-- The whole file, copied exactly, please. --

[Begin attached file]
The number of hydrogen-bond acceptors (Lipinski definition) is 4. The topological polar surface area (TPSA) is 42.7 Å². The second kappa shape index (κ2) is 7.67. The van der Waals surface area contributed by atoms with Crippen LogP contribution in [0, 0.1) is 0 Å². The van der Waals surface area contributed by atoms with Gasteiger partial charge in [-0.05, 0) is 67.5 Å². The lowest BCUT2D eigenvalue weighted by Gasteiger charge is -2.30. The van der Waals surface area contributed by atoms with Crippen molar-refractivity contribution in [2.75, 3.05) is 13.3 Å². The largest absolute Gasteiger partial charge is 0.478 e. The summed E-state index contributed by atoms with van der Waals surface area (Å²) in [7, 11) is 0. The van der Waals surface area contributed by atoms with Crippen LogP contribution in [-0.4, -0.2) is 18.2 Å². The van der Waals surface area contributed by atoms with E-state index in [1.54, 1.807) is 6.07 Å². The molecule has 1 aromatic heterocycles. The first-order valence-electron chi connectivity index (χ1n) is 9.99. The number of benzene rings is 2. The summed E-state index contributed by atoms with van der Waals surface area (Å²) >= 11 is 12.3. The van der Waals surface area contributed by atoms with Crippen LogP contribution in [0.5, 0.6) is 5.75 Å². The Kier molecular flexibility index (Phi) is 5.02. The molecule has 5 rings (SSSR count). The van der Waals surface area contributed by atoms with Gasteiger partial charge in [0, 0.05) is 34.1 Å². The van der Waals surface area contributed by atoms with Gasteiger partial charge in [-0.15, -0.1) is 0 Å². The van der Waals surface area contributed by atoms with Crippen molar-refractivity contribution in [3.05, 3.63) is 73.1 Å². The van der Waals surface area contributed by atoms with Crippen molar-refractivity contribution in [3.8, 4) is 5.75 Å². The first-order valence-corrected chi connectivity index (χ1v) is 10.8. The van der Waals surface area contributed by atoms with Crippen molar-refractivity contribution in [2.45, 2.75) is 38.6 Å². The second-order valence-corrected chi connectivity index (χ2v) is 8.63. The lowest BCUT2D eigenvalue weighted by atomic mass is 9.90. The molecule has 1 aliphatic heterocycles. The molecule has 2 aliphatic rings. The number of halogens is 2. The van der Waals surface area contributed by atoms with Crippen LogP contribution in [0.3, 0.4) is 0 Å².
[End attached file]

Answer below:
The number of hydrogen-bond acceptors (Lipinski definition) is 4. The topological polar surface area (TPSA) is 42.7 Å². The second kappa shape index (κ2) is 7.67. The van der Waals surface area contributed by atoms with Crippen LogP contribution in [0, 0.1) is 0 Å². The van der Waals surface area contributed by atoms with Gasteiger partial charge in [-0.05, 0) is 67.5 Å². The lowest BCUT2D eigenvalue weighted by Gasteiger charge is -2.30. The van der Waals surface area contributed by atoms with Crippen molar-refractivity contribution in [2.75, 3.05) is 13.3 Å². The largest absolute Gasteiger partial charge is 0.478 e. The summed E-state index contributed by atoms with van der Waals surface area (Å²) in [7, 11) is 0. The van der Waals surface area contributed by atoms with Crippen LogP contribution in [-0.4, -0.2) is 18.2 Å². The van der Waals surface area contributed by atoms with E-state index in [1.54, 1.807) is 6.07 Å². The molecule has 1 aromatic heterocycles. The first-order valence-electron chi connectivity index (χ1n) is 9.99. The number of benzene rings is 2. The summed E-state index contributed by atoms with van der Waals surface area (Å²) >= 11 is 12.3. The van der Waals surface area contributed by atoms with Crippen LogP contribution in [0.5, 0.6) is 5.75 Å². The Kier molecular flexibility index (Phi) is 5.02. The molecule has 5 rings (SSSR count). The van der Waals surface area contributed by atoms with Gasteiger partial charge in [0, 0.05) is 34.1 Å². The van der Waals surface area contributed by atoms with Gasteiger partial charge in [-0.15, -0.1) is 0 Å². The van der Waals surface area contributed by atoms with Crippen molar-refractivity contribution in [3.05, 3.63) is 73.1 Å². The van der Waals surface area contributed by atoms with Crippen molar-refractivity contribution in [3.8, 4) is 5.75 Å². The first-order valence-corrected chi connectivity index (χ1v) is 10.8. The van der Waals surface area contributed by atoms with Crippen molar-refractivity contribution in [2.45, 2.75) is 38.6 Å². The second-order valence-corrected chi connectivity index (χ2v) is 8.63. The lowest BCUT2D eigenvalue weighted by atomic mass is 9.90. The molecule has 1 aliphatic heterocycles. The molecule has 2 aliphatic rings. The number of halogens is 2. The van der Waals surface area contributed by atoms with Crippen LogP contribution in [0.3, 0.4) is 0 Å².